The topic of standardization of international marketing programs represents an important issue faced by managers of global firms and has attracted significant research attention. Although previous research has established that standardization enhances performance outcomes, more recent theorizing suggests that this may not always be the case. However, empirical investigators have paid little systematic attention to moderating conditions. The major purpose of this article is to investigate the organizational factors that moderate the standardization-performance relationship and, thus, to explore the types of firm for which standardization is particularly beneficial. The authors examine survey data from 489 firms, and their results indicate that the standardization-performance link is significantly stronger for large firms with a homogeneous product offering, high levels of global market penetration, a cost leadership strategy, and strong coordination capabilities. The authors conclude that managers evaluating the adequacy of a standardization strategy should consider the list of contingencies advanced in this research.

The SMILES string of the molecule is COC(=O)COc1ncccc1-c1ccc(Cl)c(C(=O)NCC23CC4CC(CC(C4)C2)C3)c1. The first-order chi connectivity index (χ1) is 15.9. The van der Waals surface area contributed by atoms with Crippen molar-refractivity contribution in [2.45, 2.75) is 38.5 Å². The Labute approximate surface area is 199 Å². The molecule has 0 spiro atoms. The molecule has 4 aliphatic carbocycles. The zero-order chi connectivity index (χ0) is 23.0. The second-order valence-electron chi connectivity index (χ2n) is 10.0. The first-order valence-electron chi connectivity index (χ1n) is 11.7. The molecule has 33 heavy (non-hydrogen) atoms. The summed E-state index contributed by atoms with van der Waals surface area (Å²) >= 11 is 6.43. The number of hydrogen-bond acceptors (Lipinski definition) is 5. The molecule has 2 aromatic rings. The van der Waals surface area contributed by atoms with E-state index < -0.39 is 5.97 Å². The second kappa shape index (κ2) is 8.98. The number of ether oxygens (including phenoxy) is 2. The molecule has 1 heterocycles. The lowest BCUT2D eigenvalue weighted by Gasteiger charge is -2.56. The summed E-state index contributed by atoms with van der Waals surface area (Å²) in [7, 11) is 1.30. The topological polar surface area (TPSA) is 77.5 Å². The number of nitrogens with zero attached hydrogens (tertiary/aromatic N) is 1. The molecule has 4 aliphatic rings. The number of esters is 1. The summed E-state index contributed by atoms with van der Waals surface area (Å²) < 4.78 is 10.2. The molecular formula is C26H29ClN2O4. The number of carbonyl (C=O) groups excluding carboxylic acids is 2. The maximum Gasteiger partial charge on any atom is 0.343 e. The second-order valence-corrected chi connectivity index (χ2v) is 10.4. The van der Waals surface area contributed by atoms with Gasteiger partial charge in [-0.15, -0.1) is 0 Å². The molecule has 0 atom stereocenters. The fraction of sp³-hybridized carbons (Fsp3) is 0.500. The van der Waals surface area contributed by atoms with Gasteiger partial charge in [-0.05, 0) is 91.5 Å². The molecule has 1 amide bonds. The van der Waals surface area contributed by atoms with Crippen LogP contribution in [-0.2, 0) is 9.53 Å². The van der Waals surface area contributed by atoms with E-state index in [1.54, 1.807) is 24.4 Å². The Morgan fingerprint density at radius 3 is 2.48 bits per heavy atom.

- Marketing strategy
- Second-order factors
- Structural equation modeling
ASJC Scopus subject areas
- Business and International Management